This month, you can see the bright color of summer wildflowers all over the Cuyahoga Valley. In the CVNP Donor Garden at Hines Hill, we have a rainbow of native Ohio flowers popping up, and we wanted to share them with you.
From the sunny yellow blooms of the black-eyed susan to the gentle purple of the coneflower, there’s a little bit of everything. Stop by the national park this week to take a look at the garden and see what wildflowers you can spy!
Here are four native Ohio wildflowers that you can see in the CVNP Donor Garden:
The Missouri primrose is very colorful this time of year, with thick patches showing off dozens of bright yellow flowers. Remarkably, though, each bloom lasts only a single day, typically opening in late afternoon and staying open until the next morning.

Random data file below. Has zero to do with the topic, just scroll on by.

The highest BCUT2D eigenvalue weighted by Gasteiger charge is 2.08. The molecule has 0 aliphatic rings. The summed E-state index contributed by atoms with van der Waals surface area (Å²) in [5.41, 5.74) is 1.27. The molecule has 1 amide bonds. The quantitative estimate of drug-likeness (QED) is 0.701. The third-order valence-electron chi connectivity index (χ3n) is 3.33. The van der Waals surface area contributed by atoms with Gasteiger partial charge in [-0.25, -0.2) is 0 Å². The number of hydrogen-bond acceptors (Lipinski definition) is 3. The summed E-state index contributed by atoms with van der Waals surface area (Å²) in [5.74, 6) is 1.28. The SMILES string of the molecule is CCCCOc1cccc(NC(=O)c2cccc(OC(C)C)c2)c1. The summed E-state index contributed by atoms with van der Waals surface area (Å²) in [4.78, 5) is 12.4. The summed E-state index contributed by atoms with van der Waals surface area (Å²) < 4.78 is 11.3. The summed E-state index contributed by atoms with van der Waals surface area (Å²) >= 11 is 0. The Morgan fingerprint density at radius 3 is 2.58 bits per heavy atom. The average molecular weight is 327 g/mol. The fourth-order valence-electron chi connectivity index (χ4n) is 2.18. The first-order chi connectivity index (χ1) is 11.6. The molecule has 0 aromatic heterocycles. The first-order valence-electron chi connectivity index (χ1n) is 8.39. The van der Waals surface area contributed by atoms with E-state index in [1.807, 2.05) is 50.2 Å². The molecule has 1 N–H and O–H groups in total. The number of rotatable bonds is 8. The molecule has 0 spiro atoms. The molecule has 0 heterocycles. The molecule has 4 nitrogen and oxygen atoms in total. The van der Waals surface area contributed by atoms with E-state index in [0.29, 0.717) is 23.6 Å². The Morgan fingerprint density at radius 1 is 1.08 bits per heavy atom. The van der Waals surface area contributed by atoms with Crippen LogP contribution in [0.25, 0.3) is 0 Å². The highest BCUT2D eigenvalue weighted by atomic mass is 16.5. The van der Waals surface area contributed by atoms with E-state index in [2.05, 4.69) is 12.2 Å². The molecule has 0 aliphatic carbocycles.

A species of milkweed, butterfly weed shows off its vibrant orange blooms from early summer to early fall. This flower gets its common name from its tendency to attract butterflies (as well as hummingbirds and other insects), thanks to its bright color and copious production of nectar.
Purple coneflowers are part of the sunflower family and common throughout Ohio, frequently attracting butterflies with their vivid color. The drug Echinacea, sometimes used to boost the immune system, comes from this genus.
Another butterfly-attracting plant, black-eyed susans are a traditional symbol of justice and can be found in brilliant patches just south of Boston Store in addition to in the CVNP Donor Garden.
All of these photos were taken this week in the CVNP Donor Garden at Hines Hill (1403 West Hines Hill Road, Peninsula, Ohio). Stop by to take a look and snap your own photos, and enjoy the summer wildflowers in your national park!